Foreign Policy Blogs

Canadian Moment

In spite of President Obama’s popularity in Europe, there is a relatively wide gap between the U.S. and Europe on several of the issues tackled at the recent G20 meeting held in Toronto on June 26-27.  This phenomenon creates an opportunity for countries to attempt to bridge the divide between the two sides – a difficult, but potentially rewarding, challenge.  The main contender for that role right now is Canada.

The United Kingdom is the original bridge country between Europe and North America and has been with varying degrees of success since the end of World War II.  What the recent G20 meeting demonstrated is that the political tectonics of the transatlantic relationship have shifted somewhat, and we are in a moment where Canadian Prime Minister Stephen Harper is even more able to position his government as the bridge by allying with similarly conservative governments in Europe.

Of course, Canada makes for a very different bridge than the UK.  The UK is a member of the European Union, which comes with a certain amount of institutional influence that provided the U.S. with a window into the EU on issues where there was Anglo-American accord.  Canada’s influence isn’t based upon any institutional affiliation but rather its robust economic strength and deep ties with the U.S.  Its movement toward the European position is mostly one of momentary common cause, and its new posture is more likely to advantage its allies to the east rather than the south.

(Courtesy: Google Images)

(Courtesy: Google Images)

The U.S.-Canadian relationship is, by the U.S. State Department’s own reckoning, “the closest and most extensive in the world” with an unprecedented level of symbiosis.  However, the recent economic crisis has put European governments in a mood of fiscal austerity; this is something of a contrast to Obama’s emphasis on continued economic stimulus.  With a more healthy economy, Harper is more inclined toward the Europeans.  An economist by trade, he demonstrated his influence as a diplomat at the G20 (if not so much as a host) by helping block an international bank tax and winning agreement for debt and deficit reductions in spite of American reluctance.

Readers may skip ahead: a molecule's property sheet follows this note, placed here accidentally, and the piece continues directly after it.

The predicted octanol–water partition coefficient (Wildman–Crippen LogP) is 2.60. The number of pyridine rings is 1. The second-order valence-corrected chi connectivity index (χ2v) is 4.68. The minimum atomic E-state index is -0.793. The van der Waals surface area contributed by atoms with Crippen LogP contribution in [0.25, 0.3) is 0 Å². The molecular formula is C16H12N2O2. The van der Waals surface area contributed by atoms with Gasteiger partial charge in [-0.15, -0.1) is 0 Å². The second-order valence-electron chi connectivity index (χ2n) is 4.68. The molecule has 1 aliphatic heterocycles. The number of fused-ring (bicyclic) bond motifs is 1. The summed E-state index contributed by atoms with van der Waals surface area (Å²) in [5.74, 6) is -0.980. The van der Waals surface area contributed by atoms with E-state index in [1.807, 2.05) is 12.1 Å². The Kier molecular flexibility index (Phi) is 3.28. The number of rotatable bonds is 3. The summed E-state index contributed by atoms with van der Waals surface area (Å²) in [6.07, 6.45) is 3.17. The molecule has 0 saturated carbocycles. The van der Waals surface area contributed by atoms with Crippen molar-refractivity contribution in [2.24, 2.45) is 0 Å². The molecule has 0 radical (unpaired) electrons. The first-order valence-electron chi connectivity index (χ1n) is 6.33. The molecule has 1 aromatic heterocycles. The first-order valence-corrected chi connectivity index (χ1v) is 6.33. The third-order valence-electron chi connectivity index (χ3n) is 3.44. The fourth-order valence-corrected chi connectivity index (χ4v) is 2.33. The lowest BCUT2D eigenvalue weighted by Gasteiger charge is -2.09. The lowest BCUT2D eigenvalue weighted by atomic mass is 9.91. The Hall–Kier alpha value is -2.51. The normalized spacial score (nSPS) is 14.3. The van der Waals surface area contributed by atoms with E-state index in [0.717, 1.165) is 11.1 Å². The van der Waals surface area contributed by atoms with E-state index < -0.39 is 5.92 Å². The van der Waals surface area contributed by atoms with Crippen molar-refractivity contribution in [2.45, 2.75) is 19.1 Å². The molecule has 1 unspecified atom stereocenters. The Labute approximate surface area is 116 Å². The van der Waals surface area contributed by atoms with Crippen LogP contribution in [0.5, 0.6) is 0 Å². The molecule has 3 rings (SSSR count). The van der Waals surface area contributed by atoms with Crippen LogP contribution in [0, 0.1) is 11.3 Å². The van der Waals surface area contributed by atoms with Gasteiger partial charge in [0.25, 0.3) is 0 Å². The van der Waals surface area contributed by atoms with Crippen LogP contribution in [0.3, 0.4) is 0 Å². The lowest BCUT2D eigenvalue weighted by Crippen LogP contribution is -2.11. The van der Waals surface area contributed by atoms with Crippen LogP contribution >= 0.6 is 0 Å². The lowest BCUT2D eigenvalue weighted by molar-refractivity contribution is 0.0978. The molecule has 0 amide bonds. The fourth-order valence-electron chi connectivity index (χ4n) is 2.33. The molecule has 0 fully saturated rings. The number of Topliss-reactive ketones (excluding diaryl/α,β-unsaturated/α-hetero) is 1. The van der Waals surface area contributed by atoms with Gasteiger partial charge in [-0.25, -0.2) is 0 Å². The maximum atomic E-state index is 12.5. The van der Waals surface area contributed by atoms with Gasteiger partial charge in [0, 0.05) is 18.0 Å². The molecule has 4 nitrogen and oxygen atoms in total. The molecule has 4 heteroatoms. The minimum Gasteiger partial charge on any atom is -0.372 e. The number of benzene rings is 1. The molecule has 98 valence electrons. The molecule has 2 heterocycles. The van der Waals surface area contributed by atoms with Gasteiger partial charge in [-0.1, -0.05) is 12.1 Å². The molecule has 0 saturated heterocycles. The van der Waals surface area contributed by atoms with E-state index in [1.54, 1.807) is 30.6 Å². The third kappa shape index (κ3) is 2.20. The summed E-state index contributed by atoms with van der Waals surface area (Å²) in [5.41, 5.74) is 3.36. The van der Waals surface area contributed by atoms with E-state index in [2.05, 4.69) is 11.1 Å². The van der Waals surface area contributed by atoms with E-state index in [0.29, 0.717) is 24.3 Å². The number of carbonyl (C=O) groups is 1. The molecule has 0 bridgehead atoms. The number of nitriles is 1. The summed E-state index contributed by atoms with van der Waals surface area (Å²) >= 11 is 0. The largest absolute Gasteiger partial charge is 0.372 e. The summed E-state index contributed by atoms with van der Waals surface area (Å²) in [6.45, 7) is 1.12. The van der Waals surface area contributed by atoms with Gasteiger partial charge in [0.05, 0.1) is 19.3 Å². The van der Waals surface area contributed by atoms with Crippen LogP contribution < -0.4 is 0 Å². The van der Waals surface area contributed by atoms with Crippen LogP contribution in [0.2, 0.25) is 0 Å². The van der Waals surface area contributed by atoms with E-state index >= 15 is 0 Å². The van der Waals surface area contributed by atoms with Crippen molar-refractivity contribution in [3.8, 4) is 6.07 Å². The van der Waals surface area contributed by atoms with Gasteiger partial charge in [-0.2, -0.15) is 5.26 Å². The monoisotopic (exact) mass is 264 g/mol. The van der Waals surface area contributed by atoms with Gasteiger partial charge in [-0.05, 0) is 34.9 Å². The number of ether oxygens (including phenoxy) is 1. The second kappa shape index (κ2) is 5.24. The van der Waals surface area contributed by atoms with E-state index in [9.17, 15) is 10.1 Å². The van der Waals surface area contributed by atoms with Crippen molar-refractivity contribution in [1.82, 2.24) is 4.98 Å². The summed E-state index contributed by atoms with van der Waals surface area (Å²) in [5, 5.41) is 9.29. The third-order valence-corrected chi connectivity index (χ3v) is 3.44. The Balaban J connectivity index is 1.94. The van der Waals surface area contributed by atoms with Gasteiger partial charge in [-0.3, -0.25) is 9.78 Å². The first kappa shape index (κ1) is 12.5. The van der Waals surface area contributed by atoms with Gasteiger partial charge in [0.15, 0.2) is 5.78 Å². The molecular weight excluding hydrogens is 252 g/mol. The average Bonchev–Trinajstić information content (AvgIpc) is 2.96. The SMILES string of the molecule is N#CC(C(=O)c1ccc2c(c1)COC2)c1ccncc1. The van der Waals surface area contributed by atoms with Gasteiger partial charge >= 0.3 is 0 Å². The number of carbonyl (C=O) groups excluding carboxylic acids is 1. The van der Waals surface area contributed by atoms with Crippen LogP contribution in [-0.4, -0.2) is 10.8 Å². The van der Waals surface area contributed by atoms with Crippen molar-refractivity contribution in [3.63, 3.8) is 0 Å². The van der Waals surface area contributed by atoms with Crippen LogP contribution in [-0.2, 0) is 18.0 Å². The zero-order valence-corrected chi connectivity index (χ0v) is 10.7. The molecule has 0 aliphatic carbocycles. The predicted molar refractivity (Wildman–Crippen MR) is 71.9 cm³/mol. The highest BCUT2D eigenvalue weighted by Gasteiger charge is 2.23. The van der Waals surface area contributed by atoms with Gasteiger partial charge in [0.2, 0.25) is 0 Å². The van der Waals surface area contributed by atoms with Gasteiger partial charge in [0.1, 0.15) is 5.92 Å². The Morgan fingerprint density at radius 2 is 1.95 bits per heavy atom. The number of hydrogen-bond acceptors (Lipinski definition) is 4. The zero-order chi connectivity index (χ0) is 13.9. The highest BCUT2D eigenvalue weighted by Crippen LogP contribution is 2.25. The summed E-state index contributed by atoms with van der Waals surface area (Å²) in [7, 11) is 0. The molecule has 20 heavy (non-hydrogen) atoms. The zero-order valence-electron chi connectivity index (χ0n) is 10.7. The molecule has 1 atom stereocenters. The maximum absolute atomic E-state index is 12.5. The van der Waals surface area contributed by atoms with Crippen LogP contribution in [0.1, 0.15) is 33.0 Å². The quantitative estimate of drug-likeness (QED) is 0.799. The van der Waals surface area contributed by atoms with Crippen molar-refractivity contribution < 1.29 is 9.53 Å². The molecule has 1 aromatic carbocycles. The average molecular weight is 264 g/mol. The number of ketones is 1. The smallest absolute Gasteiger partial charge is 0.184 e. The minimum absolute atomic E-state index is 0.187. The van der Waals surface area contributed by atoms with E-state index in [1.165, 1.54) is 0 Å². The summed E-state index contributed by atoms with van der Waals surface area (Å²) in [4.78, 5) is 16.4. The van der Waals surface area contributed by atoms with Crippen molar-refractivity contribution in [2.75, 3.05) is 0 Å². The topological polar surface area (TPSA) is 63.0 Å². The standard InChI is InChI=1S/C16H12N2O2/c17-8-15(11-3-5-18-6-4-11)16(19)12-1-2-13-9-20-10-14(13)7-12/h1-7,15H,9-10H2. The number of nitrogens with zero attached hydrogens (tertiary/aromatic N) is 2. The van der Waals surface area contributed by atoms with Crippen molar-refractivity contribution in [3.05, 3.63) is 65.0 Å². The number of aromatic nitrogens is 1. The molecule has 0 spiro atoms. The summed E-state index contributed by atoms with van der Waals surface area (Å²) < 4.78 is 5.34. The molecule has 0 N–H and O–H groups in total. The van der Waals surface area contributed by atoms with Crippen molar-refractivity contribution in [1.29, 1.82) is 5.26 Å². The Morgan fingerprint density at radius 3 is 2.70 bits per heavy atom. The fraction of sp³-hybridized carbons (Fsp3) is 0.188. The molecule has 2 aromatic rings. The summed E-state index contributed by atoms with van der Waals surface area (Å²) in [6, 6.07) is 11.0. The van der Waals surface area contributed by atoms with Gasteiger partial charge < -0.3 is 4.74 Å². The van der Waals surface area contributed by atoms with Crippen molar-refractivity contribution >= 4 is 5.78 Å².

The disagreements mentioned here are not huge; they were small enough that, in the end, all parties were able to spin the final agreement as a victory for their side.  But they do reflect some interesting political shifts (for the moment) that have been amplified by the global recession.  Incidentally, Canada isn’t only winning friends in Europe: while American liberals have long admired Canada’s universal health care system, American conservatives are increasingly pointing to Canada as a fiscal role model.  Couple this new-found popularity abroad with its recent success in hosting the 2010 Winter Olympics, and it perhaps becomes fair to say that Russian President Dmitri Medvedev was right: this is the “Year of Canada”.



Ryan Haddad

Ryan Haddad is the Senior Blogger for U.S. Foreign Policy at FPA. A foreign affairs and national security analyst based in Washington, D.C., he worked in European and Eurasian affairs at the U.S. Department of Commerce during the Bush Administration and is a graduate of the London School of Economics and Providence College. He can be followed on Twitter at @RIHaddad.